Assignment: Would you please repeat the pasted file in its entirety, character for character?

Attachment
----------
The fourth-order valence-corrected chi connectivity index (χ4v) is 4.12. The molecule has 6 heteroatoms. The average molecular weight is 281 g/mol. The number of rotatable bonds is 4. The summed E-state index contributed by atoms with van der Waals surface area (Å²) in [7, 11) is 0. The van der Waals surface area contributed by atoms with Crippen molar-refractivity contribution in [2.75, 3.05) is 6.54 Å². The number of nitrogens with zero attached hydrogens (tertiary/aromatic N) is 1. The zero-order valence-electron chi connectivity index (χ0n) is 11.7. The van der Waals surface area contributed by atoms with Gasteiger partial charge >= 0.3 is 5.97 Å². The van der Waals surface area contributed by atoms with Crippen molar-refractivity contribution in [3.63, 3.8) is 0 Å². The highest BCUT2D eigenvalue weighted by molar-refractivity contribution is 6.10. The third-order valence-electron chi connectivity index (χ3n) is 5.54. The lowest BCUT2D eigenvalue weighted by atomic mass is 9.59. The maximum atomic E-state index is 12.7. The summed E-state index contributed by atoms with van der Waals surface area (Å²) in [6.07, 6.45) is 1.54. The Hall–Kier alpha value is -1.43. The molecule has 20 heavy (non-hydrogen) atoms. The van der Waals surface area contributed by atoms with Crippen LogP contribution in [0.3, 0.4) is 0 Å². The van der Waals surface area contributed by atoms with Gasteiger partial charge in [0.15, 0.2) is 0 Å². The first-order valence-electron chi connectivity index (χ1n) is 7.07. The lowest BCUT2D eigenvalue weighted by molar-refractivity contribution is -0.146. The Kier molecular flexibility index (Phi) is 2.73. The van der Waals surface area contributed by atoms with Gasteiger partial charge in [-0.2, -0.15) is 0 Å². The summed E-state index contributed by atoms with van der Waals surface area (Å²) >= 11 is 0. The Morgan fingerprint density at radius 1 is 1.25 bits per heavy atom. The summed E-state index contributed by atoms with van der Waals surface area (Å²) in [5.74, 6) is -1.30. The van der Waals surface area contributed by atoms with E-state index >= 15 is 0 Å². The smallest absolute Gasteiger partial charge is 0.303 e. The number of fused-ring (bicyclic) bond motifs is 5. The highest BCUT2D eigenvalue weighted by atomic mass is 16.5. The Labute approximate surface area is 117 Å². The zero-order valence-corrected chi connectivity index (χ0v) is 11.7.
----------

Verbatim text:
The fourth-order valence-corrected chi connectivity index (χ4v) is 4.12. The molecule has 6 heteroatoms. The average molecular weight is 281 g/mol. The number of rotatable bonds is 4. The summed E-state index contributed by atoms with van der Waals surface area (Å²) in [7, 11) is 0. The van der Waals surface area contributed by atoms with Crippen molar-refractivity contribution in [2.75, 3.05) is 6.54 Å². The number of nitrogens with zero attached hydrogens (tertiary/aromatic N) is 1. The zero-order valence-electron chi connectivity index (χ0n) is 11.7. The van der Waals surface area contributed by atoms with Gasteiger partial charge >= 0.3 is 5.97 Å². The van der Waals surface area contributed by atoms with Crippen molar-refractivity contribution in [3.63, 3.8) is 0 Å². The highest BCUT2D eigenvalue weighted by molar-refractivity contribution is 6.10. The third-order valence-electron chi connectivity index (χ3n) is 5.54. The lowest BCUT2D eigenvalue weighted by atomic mass is 9.59. The maximum atomic E-state index is 12.7. The summed E-state index contributed by atoms with van der Waals surface area (Å²) in [6.07, 6.45) is 1.54. The Hall–Kier alpha value is -1.43. The molecule has 20 heavy (non-hydrogen) atoms. The van der Waals surface area contributed by atoms with Crippen LogP contribution in [0.3, 0.4) is 0 Å². The van der Waals surface area contributed by atoms with Gasteiger partial charge in [0.15, 0.2) is 0 Å². The first-order valence-electron chi connectivity index (χ1n) is 7.07. The lowest BCUT2D eigenvalue weighted by molar-refractivity contribution is -0.146. The Kier molecular flexibility index (Phi) is 2.73. The van der Waals surface area contributed by atoms with Gasteiger partial charge in [-0.2, -0.15) is 0 Å². The summed E-state index contributed by atoms with van der Waals surface area (Å²) >= 11 is 0. The Morgan fingerprint density at radius 1 is 1.25 bits per heavy atom. The summed E-state index contributed by atoms with van der Waals surface area (Å²) in [5.74, 6) is -1.30. The van der Waals surface area contributed by atoms with E-state index >= 15 is 0 Å². The smallest absolute Gasteiger partial charge is 0.303 e. The number of fused-ring (bicyclic) bond motifs is 5. The highest BCUT2D eigenvalue weighted by atomic mass is 16.5. The Labute approximate surface area is 117 Å². The zero-order valence-corrected chi connectivity index (χ0v) is 11.7.